Application modernization remains a challenge for many companies – where to start, how to handle the mountain of older tools and apps the company already owns, and ensuring the modernization investment pays dividends for the business. Yet without addressing why organizations accrue so much technical debt, there is a genuine risk that the project will fail.

Albert Einstein is often credited for saying, “Insanity is doing the same thing over and over and expecting different results.” Although Einstein didn’t say this, the phrase is relevant to the application modernization conversation. If a company doesn’t fix the issues that outdated applications have caused, why should the results be any different this time?

What steps can be taken to avoid this tendency? The process is clear and has little to do with technology but rather with opening the lines of communication. The following are some key considerations for successful application modernization:

Strategic Alignment: Cloud, Business, and Technology

How has the company defined its strategy? How is that communicated? Is there an understanding of what the business needs from IT, and does the business know what IT can deliver? Often, the leadership teams may have some level of insight, but it usually stops with the people in the nice offices. Strategy is dusty and fairly useless if not communicated broadly and clearly.

Portfolio Rationalization

Before modernizing applications in an organization, there should be an effort to understand what is currently in place. What apps are keepers? What apps are targets for upgrade or replacement? Which ones can be retired? The goal of any modernization effort should be to reduce technical debt so the support and agility of the tools are enhanced.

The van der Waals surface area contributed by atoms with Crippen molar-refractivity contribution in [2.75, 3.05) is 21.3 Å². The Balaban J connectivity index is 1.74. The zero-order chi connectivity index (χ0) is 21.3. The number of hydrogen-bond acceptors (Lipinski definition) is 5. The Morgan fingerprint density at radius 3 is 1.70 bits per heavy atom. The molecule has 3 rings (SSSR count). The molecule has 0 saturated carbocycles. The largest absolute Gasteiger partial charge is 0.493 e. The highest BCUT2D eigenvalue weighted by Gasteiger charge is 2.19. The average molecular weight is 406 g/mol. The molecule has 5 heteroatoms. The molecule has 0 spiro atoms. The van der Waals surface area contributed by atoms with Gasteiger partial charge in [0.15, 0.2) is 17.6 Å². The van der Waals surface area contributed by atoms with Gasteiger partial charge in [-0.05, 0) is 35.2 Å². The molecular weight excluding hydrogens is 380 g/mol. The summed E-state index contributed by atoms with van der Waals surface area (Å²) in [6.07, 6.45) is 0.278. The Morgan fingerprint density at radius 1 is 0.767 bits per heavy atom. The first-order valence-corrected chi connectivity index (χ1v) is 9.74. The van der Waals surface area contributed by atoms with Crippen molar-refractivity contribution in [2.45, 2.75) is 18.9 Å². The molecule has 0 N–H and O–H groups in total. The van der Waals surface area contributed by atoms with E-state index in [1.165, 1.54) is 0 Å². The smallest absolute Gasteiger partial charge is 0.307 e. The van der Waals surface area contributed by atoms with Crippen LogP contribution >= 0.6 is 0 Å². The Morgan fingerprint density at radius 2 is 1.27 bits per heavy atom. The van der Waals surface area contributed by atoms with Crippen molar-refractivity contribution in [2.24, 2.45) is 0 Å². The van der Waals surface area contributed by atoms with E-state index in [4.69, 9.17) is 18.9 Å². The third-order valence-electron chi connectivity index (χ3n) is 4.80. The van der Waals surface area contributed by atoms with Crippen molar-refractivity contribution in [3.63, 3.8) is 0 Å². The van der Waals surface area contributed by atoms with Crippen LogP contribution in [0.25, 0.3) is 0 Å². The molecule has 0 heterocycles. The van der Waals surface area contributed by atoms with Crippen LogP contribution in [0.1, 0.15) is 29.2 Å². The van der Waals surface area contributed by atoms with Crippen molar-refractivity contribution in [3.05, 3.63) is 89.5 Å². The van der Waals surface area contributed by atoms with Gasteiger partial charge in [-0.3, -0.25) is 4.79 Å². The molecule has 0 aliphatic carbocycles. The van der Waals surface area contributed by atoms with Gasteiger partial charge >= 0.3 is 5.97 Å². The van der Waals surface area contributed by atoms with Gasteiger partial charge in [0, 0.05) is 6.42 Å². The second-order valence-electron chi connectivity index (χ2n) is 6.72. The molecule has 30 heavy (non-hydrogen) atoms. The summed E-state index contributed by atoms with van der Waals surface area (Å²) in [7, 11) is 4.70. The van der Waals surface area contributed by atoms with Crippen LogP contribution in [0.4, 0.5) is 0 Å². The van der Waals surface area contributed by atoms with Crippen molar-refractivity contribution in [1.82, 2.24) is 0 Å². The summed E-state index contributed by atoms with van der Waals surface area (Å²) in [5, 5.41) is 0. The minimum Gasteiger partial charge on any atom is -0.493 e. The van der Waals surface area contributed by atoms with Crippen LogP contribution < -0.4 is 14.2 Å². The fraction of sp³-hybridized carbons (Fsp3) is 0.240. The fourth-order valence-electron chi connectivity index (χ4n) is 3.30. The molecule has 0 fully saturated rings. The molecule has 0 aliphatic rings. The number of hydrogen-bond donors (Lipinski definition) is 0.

Shadow IT

Engaging and implementing a Software as a Service (SaaS) platform is easy. However, this can contribute to application sprawl without an easy way to manage the implications of service level agreements, necessary integrations, and responsibility for management and upkeep before contracts are signed. Technical debt may not typically start with Shadow IT, but it can accelerate if controls are not in place.


One of the benefits of opening these lines of communication is collaboration in a couple of directions — between development teams across lines of business or between dev teams and the infrastructure group (on-premises or Cloud). Commonly, groups will operate in a siloed fashion and focus on the immediate task at hand, but the costs to the company as a whole can be considerable. The consequences of modernizing applications separately can include redundant tools, duplicative code, delayed timelines, and commercial off-the-shelf customization efforts (COTS).

By addressing these considerations and implementing effective communication strategies, organizations can develop a comprehensive application modernization strategy that aligns with business goals and identifies critical applications for modernization. This communication includes leveraging cloud-based infrastructure and adopting agile development methodologies to improve scalability, flexibility, and cost-effectiveness. Working with experienced, skilled partners makes critical expertise and guidance available throughout the application modernization. These experts can help businesses assess their current state, identify risks and challenges, and develop a clear roadmap for success. By implementing best practices throughout the modernization process and continuously monitoring and improving the strategy, businesses can achieve their objectives and reap the benefits of modernizing their applications.

No matter where your organization is along this continuum — application strategy definition, broader cloud strategy challenges, or organizational issues that can hamper communication, the team at IntraSystems Advisory Division is ready to help. We can also dig into the fun stuff with you and talk about technology when the time is right!